Monday, January 16, 2012

We've Moved!

We're blogging over at Linda's website now, which has been updated!  You can find us at

Saturday, October 15, 2011

Does YOUR auto policy pay for a rental car?

Here are some facts about auto insurance losses in the United States:
  • Approximately 1 in 8 drivers will be involved in an accident in a given year (National Safety Council);
  • Nationwide in 2005, 2 cars were stolen every minute (Better Business Bureau);
  • Speed is one of the most common factors causing car wrecks (National Highway Traffic Safety Administration);
  • The highest incidence of claim frequency and severity among vehicles of model year 2007, 2008, and 2009 occurred with very large luxury sport utility vehicles (Highway Loss Data Institute);
  • Only 75% of all costs related to car accidents are covered by insurance (Insurance Institute for Highway Safety);
  • After an accident, the average car is in the repair shop for nearly 2 weeks; and
  • Nationwide, 19% of all motor vehicles involved in accidents are uninsured (Insurance Institute for Highway Safety).
So let me ask you this: if you can't drive your car after it's been involved in a wreck--or struck by a tree, or stolen, or vandalized--what are you going to do? Hitchhike to work? Take a cab? Inconvenience friends and/or family? Rent a car?

If you rent a car, who's going to pay for it--you or your insurance company?

On average, the annual cost to buy rental reimbursement coverage on your auto policy is less than the cost to rent a car for two days.

Want to know more? Just ask!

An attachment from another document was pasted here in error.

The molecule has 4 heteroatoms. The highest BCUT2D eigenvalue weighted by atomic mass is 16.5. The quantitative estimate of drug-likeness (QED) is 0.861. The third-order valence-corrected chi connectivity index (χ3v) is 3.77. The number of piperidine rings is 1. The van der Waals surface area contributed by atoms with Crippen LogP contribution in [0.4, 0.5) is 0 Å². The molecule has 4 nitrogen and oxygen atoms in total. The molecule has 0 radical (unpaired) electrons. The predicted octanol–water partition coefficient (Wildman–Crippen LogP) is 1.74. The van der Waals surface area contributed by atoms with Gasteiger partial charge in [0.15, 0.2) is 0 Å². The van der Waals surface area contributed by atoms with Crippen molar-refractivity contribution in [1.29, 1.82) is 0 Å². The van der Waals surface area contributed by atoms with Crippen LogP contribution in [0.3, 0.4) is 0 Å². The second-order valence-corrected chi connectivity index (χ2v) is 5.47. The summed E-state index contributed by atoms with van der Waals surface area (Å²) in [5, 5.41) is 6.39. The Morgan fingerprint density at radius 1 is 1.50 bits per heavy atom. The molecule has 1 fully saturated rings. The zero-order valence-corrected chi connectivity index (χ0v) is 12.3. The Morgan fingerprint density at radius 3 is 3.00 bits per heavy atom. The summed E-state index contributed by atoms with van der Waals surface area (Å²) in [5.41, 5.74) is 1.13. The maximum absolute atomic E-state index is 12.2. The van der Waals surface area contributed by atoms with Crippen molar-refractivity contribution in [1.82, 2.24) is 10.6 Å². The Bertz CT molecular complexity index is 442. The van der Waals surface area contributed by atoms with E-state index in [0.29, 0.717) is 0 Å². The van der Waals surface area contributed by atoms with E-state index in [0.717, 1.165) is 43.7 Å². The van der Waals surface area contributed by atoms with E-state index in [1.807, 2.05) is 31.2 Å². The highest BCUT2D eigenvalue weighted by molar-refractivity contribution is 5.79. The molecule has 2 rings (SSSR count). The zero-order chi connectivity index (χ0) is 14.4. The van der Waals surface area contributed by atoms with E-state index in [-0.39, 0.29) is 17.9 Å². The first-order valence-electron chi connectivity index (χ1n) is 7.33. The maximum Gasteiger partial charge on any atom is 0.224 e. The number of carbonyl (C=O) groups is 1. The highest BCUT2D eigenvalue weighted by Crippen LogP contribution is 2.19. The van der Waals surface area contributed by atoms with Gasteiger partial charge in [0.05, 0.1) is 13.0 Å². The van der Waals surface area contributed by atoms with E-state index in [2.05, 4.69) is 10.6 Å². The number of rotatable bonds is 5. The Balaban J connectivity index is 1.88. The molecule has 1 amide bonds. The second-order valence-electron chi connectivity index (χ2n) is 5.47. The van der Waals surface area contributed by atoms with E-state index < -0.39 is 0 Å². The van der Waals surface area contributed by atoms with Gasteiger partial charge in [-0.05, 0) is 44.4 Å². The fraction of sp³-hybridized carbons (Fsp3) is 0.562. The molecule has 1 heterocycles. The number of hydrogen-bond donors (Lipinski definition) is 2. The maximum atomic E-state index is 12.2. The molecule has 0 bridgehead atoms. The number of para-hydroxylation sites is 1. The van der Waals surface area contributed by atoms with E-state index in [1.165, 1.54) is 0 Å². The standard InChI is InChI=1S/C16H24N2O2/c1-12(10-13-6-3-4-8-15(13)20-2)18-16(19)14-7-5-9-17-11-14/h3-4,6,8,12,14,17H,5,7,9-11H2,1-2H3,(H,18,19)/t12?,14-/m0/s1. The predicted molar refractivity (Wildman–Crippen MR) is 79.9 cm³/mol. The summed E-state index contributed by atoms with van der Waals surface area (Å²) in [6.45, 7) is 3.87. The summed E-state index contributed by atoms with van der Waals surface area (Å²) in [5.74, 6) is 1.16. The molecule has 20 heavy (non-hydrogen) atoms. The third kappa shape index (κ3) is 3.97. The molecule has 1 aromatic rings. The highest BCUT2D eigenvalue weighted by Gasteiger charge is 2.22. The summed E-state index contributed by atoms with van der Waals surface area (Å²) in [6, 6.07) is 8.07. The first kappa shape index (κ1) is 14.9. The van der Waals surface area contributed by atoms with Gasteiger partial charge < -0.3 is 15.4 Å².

Monday, October 10, 2011

What Does a Course Developer Do?

People have often asked me what it's like to develop and write insurance courses.  Specifically, what do I do and how do I do it.  Of course, their eyebrows are raised when they ask the question, skeptical of my answer even before they hear it.

Not only do they believe insurance is a dry and boring subject, they believe insurance professionals--especially those who research and write the dry, boring, insurance subject matter--are the most mundane of characters.  I'm sure they regret asking their question immediately after the words cross their lips.

In an effort to avoid being dry and boring, and to make a long story short, I'll eliminate words and share three pictures.  This is a prefect example of my day writing dry, boring insurance content.  We all know a picture is worth 1,000 words--so here's my story:

Chapter One:

Mr. Murphy, my writing assistant, hard at work.

Chapter Two:

Mr. Murphy's response to my less than enthusastic opinion of his suggestion for scintillating insurance content. Personally, I find the topic of mice far less gripping than insurance regulations in the state of Delaware...

 Chapter 3
Mr. Murphy, pouting, after his content ideas were nixed.

Sunday, October 2, 2011

Why Insurers are Concerned About Certain Dog Breeds

I just read a couple of articles about why homeowner insurers are so concerned about certain breeds of dogs.  In 2007, the insurance industry paid over $350,000,000 in dog bite claims; in 2010, that figure was over $400,000,000!

The Centers for Disease Control (CDC) published a report about facts and statistics between 1979 and 1998.  Based on dog bite fatalities during the report period, according to an article in, the CDC claims the following are:
  1. Pit bulls - 66 fatalities;
  2. Rottweilers - 39 fatalities (Pit bulls and Rotties accounted for 60% of the fatalities);
  3. German Shepherds - 17 fatalities;
  4. Husky-type - 15 fatalities;
  5. Malamutes - 12 fatalities;
  6. Doberman Pinschers - 9 fatalities; and
  7. Chow Chows - 7 fatalities.
I'm not disputing the statistics gathered by the CDC but I can personally state that during my lifetime, I've owned 7 dogs on the list (Huskies, German Shepherds, and Rotties) and none of them ever bit anyone.

On the other hand, all the dogs on the list are large dogs - I've seen studies that show Cocker Spaniels bite more than any other breed of dog, however, given their size, they're less apt to cause fatalities than the larger dogs.  More than half the states have enacted legislation concerning dogs and dog bites; many of them make dog owners strictly liable for dogs that are defined as vicious.

I don't suppose we can argue with the fact that over 4,700,000 people received dog bites in 2010. What's your take on the situation?